“With a black editor and and all-woman reporting team, MLK50: Justice Through Journalism, broke the news Wednesday that Memphis’ Confederate monuments had been sold to a new nonprofit and would be removed that day,” Thomas messaged. “While other local journalists were tweeting that they didn’t know what was going on, MLK50 had already tweeted pictures of the city council’s ordinance that authorized the sale. The city’s daily paper has a reporter covering the council full time, but that proved no match for the sources my team has.
“I’m super proud that my nonprofit news startup — with reporters Micaela Watts and Kirstin Cheers, photographer Andrea Morales, MLK50 managing editor Deborah Douglas and me, as editor and publisher — scooped local and national media. Three black women, one Latina and one white woman. It’s important the first draft of history remember the role of women and journalists of color in this incredible moment.”
Editorial, Dallas Morning News: DISD can remove Confederate names from schools, but can it remove entrenched socio-economic segregation?
April Thompson, WREG-TV, Memphis: Where did the Confederate statues go? We found them
“As NBA feuds go, Hall of Fame duo Magic Johnson and Isiah Thomas have had one of the longest dating back to the 1980s,” Tariq Saleh wrote Thursday for GiveMeSport.com, commenting on one of the most affecting moments shared on social media this week.
“The pair were once best friends and broke a mold in an era where players from opposing teams rarely shared a friendship off the court.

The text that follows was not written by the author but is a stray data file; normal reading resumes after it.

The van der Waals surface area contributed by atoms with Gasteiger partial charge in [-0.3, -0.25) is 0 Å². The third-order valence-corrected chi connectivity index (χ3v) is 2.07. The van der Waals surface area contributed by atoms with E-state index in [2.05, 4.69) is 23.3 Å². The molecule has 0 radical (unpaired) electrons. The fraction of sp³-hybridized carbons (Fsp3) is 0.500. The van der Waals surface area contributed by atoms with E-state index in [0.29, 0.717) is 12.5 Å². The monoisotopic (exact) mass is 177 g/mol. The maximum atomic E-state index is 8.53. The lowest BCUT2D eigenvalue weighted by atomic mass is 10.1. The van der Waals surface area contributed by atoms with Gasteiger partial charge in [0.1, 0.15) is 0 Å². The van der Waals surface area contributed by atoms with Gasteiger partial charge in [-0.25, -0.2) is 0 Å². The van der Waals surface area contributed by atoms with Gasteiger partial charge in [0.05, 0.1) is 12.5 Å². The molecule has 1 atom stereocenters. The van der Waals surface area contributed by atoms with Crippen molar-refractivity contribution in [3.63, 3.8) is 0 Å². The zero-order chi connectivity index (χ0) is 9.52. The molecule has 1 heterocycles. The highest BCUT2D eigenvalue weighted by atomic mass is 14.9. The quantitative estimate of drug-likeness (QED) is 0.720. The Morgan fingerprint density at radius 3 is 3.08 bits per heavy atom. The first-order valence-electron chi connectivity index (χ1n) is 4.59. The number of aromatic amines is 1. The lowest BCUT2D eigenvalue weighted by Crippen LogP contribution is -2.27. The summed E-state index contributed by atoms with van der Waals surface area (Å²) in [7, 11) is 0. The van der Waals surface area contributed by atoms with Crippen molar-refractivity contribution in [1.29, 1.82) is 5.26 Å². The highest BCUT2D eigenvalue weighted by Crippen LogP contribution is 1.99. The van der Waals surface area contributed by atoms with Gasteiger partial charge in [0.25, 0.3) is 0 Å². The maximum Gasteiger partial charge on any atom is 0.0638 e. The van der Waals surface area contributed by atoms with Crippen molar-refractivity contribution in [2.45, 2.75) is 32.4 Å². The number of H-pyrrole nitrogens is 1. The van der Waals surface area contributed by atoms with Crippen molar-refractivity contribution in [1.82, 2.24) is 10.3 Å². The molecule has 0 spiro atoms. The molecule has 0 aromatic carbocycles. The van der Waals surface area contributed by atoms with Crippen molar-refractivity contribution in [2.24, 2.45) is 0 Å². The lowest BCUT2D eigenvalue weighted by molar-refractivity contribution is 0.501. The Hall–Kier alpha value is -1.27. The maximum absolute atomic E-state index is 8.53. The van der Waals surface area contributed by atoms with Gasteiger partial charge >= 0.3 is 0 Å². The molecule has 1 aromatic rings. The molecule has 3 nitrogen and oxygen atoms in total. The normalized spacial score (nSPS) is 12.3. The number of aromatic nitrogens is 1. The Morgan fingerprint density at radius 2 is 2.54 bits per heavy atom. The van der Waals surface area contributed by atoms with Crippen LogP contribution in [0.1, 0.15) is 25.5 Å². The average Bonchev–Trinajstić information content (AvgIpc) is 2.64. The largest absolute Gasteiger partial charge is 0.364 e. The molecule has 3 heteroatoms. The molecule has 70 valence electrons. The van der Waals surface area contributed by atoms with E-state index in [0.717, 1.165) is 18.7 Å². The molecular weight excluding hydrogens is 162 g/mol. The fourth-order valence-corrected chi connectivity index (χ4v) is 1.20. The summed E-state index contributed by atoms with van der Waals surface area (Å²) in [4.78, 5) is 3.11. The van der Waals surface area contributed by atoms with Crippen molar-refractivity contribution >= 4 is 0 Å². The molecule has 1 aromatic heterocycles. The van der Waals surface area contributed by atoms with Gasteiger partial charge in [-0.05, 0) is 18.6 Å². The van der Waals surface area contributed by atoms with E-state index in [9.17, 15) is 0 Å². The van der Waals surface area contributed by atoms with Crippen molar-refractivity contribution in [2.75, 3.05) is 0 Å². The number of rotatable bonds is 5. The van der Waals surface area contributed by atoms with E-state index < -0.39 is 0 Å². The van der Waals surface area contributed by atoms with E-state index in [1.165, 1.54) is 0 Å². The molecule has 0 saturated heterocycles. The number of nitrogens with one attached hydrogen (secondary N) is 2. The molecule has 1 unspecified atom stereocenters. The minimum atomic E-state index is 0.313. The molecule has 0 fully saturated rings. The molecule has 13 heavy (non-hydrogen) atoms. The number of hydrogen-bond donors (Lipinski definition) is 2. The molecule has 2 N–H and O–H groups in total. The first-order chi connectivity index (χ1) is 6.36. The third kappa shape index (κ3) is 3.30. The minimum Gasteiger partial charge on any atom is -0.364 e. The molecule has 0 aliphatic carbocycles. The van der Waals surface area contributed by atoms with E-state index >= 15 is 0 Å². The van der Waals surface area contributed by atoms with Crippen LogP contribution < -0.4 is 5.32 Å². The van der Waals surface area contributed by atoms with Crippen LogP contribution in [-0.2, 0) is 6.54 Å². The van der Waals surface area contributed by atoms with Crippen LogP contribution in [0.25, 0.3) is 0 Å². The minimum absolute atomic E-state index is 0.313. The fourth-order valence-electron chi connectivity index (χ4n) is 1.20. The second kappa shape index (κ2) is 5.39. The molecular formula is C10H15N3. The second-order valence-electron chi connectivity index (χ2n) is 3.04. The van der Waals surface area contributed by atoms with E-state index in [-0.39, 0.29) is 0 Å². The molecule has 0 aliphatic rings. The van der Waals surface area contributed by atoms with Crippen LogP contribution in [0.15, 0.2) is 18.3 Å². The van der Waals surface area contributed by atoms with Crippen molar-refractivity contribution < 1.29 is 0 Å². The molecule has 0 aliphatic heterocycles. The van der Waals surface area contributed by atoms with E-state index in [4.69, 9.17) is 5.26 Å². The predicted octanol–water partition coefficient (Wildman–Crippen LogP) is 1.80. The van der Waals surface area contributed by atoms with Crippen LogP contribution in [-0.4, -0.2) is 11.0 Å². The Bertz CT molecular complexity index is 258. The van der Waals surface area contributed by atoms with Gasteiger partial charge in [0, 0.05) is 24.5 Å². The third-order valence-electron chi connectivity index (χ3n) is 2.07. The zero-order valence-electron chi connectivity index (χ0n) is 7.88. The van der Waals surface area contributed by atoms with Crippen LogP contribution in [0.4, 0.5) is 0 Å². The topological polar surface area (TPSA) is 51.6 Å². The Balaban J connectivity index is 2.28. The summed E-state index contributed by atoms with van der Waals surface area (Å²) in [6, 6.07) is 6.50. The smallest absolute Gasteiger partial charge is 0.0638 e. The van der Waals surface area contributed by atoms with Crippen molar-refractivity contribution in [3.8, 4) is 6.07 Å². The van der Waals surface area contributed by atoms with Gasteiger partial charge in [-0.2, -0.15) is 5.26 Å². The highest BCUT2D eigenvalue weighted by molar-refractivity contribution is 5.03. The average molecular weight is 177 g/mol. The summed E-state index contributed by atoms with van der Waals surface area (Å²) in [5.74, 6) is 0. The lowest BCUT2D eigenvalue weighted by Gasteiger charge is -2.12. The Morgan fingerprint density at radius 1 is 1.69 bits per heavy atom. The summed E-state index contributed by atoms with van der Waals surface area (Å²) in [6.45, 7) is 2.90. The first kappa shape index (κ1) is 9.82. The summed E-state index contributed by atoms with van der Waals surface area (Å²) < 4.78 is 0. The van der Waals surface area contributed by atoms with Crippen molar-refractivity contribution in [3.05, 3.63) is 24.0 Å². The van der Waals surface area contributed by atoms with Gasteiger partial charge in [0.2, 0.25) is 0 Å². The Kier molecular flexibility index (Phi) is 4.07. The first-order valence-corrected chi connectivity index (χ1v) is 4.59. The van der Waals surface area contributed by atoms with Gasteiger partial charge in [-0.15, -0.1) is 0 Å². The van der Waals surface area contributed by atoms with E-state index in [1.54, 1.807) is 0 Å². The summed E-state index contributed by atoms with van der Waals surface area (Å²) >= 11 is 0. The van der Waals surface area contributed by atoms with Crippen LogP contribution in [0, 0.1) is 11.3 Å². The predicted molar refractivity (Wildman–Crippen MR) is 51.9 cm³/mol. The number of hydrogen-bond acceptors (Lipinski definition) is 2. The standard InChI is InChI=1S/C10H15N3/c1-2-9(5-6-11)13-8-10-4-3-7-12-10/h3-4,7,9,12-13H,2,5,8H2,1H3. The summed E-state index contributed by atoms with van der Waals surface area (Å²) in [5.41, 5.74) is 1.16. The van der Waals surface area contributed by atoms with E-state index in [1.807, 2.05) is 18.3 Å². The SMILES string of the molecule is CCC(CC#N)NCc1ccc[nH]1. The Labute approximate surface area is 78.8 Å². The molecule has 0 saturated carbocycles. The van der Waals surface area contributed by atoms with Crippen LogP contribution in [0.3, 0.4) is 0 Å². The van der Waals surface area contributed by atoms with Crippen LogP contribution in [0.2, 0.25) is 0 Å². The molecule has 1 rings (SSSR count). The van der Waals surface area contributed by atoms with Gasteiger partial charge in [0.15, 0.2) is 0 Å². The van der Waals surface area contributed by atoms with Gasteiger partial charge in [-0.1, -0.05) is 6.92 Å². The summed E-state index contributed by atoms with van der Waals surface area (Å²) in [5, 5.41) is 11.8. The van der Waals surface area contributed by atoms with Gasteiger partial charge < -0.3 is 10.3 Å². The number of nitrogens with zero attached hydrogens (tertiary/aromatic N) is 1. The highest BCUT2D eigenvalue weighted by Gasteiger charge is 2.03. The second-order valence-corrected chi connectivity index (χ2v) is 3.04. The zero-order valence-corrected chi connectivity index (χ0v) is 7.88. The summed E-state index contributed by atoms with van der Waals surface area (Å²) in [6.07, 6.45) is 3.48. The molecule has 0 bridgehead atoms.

“They were one of the most recognizable tandems but their relationship deteriorated and went downhill.
“Their downfall started in the late ‘80s when the Los Angeles Lakers and Detroit Pistons met in two consecutive NBA Finals.
“In game three of the 1988 Finals, Johnson and Thomas got involved in a scuffle and after the Pistons beat the Lakers in ‘89, their friendship seemed to be over.
“In a co-authored book with Larry Bird, Magic also famously admitted to being involved in keeping Isiah off the 1992 USA Olympic Dream Team along with the likes of Michael Jordan and Scottie Pippen, who also had bad blood with the Detroit point guard.
“The Lakers legend claimed that he helped to keep him off the team because Thomas had spread a rumor about his sexuality.
“But time heals all and after almost 30 years, the two have finally decided to bury the hatchet.
“They reconciled in an emotional Players Only Monthly special that aired on NBA TV on Tuesday night. . . .”
Alejandro Danois, Shadow League: Magic Johnson And Isiah Thomas: Brothers Gonna Work It Out
Tom Gatto, Sporting News: Magic Johnson, Isiah Thomas embrace in reconciliation on NBA TV
Roland Martin hosted the last broadcast of his “NewsOne Now” show in its current incarnation Thursday but declared that “if you think I’m going to be quiet, you got another thing coming. (video)